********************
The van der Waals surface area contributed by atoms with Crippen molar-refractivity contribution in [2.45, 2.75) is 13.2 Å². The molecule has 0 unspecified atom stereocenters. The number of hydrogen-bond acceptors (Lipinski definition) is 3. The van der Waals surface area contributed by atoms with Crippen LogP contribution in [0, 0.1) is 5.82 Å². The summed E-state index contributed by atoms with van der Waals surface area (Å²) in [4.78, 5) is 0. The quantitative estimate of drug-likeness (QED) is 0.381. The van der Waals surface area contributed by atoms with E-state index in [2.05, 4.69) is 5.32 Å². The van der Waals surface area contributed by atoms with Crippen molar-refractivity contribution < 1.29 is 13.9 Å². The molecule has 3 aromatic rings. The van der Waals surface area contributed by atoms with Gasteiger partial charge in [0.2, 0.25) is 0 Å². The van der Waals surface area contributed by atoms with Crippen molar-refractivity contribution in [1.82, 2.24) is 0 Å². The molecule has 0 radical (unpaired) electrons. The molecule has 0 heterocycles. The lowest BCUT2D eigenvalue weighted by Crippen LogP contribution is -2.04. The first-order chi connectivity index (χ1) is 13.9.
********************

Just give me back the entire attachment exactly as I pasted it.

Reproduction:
The van der Waals surface area contributed by atoms with Crippen molar-refractivity contribution in [2.45, 2.75) is 13.2 Å². The molecule has 0 unspecified atom stereocenters. The number of hydrogen-bond acceptors (Lipinski definition) is 3. The van der Waals surface area contributed by atoms with Crippen LogP contribution in [0, 0.1) is 5.82 Å². The summed E-state index contributed by atoms with van der Waals surface area (Å²) in [4.78, 5) is 0. The quantitative estimate of drug-likeness (QED) is 0.381. The van der Waals surface area contributed by atoms with E-state index in [2.05, 4.69) is 5.32 Å². The van der Waals surface area contributed by atoms with Crippen molar-refractivity contribution < 1.29 is 13.9 Å². The molecule has 3 aromatic rings. The van der Waals surface area contributed by atoms with Gasteiger partial charge in [0.2, 0.25) is 0 Å². The van der Waals surface area contributed by atoms with Crippen molar-refractivity contribution in [1.82, 2.24) is 0 Å². The molecule has 0 radical (unpaired) electrons. The molecule has 0 heterocycles. The lowest BCUT2D eigenvalue weighted by Crippen LogP contribution is -2.04. The first-order chi connectivity index (χ1) is 13.9.